Jul 182012

It seems we can’t get enough seeing this ubiquitous plant inside the farm. Each time we rid of weeds and trim the native trees of stubborn branches, this wild vegetable will just pop-up like mushrooms to take advantage of the readily available sunlight. It’s a waste that we don’t really eat this at home but I’ve heard countless times from older folks that they collect the tender stalks from  young shoots and cook them with fish and guava or with chilies and coconut milk; I have eaten taro stalks prepared either way and trust me it’s delicious! Someone who’s not careful in handling this plant may end up having skin irritations they say, as well as someone who hasn’t prepared or cooked it properly will have mouth and throat irritations after eating.  I would love to have it for a meal but would rather leave the collecting and the preparation to experts!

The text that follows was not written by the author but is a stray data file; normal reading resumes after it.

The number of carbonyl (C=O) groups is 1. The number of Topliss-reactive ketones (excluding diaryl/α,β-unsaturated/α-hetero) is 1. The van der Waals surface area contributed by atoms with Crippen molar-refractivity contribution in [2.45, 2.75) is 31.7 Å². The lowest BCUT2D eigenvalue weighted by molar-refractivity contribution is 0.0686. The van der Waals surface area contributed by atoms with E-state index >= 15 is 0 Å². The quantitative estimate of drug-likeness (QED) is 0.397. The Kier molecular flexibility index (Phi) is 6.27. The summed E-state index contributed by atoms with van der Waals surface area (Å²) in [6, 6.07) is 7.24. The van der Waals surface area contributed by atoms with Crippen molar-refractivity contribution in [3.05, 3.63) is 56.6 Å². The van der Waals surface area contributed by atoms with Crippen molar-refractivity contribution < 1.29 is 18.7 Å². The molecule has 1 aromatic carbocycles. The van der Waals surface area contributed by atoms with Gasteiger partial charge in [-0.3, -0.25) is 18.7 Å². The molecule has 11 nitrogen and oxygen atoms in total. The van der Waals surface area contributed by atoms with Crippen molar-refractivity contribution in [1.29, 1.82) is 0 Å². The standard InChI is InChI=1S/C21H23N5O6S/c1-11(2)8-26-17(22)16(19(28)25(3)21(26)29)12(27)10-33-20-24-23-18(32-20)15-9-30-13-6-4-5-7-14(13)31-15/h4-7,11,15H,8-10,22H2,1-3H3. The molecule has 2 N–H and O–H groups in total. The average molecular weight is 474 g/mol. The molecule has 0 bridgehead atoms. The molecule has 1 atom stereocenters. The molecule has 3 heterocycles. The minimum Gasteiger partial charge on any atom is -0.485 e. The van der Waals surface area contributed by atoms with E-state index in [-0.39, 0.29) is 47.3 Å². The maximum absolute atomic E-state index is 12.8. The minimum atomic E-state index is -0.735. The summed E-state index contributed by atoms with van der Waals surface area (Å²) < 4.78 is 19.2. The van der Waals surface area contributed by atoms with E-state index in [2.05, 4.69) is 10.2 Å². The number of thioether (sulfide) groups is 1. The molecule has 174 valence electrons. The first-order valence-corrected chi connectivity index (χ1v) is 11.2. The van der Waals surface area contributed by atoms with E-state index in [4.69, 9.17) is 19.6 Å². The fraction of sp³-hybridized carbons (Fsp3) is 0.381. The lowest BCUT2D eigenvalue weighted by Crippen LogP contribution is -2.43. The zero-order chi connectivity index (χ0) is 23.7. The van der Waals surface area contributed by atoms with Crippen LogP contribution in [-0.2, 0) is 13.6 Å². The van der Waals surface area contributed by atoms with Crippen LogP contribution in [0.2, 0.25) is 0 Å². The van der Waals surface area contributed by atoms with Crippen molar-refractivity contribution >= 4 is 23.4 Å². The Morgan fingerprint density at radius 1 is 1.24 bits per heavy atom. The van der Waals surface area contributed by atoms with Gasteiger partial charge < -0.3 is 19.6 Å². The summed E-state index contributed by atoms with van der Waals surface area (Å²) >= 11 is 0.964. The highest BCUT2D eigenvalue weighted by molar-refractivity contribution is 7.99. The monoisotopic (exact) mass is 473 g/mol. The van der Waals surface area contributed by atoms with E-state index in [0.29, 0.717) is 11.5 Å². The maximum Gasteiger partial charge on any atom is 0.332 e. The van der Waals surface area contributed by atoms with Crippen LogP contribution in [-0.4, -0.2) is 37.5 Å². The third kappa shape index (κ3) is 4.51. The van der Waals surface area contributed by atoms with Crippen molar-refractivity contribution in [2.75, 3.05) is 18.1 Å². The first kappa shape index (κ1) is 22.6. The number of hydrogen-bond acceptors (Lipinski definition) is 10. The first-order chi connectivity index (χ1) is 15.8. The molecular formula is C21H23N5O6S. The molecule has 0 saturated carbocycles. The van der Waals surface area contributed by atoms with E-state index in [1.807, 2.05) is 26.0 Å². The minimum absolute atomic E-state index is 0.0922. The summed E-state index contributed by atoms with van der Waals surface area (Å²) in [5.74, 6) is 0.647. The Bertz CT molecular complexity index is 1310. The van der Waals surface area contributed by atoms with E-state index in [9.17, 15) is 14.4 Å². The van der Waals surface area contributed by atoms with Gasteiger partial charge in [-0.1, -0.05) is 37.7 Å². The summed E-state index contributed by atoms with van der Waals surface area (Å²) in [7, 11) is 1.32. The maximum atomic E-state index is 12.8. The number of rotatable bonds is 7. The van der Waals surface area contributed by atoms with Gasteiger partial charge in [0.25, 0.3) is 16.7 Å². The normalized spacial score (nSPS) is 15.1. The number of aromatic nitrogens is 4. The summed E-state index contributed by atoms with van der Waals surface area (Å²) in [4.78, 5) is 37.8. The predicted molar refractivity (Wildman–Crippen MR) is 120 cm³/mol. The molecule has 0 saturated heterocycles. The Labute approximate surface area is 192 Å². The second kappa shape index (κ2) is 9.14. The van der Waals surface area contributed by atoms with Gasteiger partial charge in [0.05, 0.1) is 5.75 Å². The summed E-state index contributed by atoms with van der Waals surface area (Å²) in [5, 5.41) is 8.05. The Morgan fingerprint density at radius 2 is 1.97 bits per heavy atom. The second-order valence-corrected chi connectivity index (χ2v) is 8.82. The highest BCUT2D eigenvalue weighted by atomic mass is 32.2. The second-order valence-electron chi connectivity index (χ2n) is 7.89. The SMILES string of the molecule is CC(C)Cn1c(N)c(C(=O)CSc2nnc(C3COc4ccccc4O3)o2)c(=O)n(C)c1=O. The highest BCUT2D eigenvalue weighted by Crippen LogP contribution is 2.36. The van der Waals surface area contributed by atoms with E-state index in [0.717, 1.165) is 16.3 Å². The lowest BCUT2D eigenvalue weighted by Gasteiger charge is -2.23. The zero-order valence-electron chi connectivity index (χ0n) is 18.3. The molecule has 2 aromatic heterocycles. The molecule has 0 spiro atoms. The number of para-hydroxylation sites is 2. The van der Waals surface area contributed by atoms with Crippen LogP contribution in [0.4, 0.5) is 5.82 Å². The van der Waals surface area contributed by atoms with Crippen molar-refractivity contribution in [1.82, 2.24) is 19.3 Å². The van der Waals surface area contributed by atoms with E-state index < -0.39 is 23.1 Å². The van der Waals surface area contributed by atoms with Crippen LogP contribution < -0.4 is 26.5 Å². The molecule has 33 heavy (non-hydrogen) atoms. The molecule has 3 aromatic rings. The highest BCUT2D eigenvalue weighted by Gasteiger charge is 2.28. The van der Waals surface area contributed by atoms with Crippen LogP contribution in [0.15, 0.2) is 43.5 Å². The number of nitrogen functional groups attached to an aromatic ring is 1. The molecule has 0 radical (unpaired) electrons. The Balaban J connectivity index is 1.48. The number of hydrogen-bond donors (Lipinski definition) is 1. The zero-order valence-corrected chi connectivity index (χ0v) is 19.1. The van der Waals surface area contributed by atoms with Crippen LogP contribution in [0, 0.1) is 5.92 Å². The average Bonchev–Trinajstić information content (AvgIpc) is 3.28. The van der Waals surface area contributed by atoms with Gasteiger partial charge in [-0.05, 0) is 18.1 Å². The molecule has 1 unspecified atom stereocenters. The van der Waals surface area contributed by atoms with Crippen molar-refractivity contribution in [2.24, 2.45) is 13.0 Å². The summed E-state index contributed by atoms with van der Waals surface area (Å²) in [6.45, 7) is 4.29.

Local name :   Pongapong

Trade name :   Elephant yam

Botanical name :   Amorphophallus paeoniifolius

Family :   Araceae

Habit :   Disturbed areas, moist thickets, open grasslands

Traits :  Perennial herb; Inflorescence malodorous

Recommendations :   Backyard vegetable; Conversation piece; Garden material; Potted

Native range :  Madagascar, India, Bangladesh, China, Southeast Asia (including the Philippines), Australia, Polynesia

Conservation status :   Not threatened in the Philippines

Further reading :

Amorphophallus paeoniifolius (Dennst.) Nicolson  by Wilbert Hetterscheid   http://www.aroid.org/genera/amorphophallus/paeoniifolius/paeon.php (1256)

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